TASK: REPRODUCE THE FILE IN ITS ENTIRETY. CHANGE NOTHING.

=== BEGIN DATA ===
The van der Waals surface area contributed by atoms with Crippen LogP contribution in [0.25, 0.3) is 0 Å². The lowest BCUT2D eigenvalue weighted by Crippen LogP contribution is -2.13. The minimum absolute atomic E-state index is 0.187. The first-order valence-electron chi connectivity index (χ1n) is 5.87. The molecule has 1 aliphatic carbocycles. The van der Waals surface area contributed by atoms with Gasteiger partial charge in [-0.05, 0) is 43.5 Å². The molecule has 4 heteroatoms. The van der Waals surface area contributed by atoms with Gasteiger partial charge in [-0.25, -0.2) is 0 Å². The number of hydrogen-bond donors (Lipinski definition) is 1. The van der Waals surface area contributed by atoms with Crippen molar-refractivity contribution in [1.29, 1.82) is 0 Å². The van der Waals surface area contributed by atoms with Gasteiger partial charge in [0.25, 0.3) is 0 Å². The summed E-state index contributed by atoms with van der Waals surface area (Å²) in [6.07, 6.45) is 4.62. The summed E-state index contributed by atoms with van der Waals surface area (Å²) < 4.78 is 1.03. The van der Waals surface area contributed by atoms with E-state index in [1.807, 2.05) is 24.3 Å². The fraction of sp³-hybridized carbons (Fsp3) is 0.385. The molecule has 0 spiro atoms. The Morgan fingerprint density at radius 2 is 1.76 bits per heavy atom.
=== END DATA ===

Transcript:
The van der Waals surface area contributed by atoms with Crippen LogP contribution in [0.25, 0.3) is 0 Å². The lowest BCUT2D eigenvalue weighted by Crippen LogP contribution is -2.13. The minimum absolute atomic E-state index is 0.187. The first-order valence-electron chi connectivity index (χ1n) is 5.87. The molecule has 1 aliphatic carbocycles. The van der Waals surface area contributed by atoms with Gasteiger partial charge in [-0.05, 0) is 43.5 Å². The molecule has 4 heteroatoms. The van der Waals surface area contributed by atoms with Gasteiger partial charge in [-0.25, -0.2) is 0 Å². The number of hydrogen-bond donors (Lipinski definition) is 1. The van der Waals surface area contributed by atoms with Crippen molar-refractivity contribution in [1.29, 1.82) is 0 Å². The van der Waals surface area contributed by atoms with Gasteiger partial charge in [0.25, 0.3) is 0 Å². The summed E-state index contributed by atoms with van der Waals surface area (Å²) in [6.07, 6.45) is 4.62. The summed E-state index contributed by atoms with van der Waals surface area (Å²) < 4.78 is 1.03. The van der Waals surface area contributed by atoms with E-state index in [1.807, 2.05) is 24.3 Å². The fraction of sp³-hybridized carbons (Fsp3) is 0.385. The molecule has 0 spiro atoms. The Morgan fingerprint density at radius 2 is 1.76 bits per heavy atom.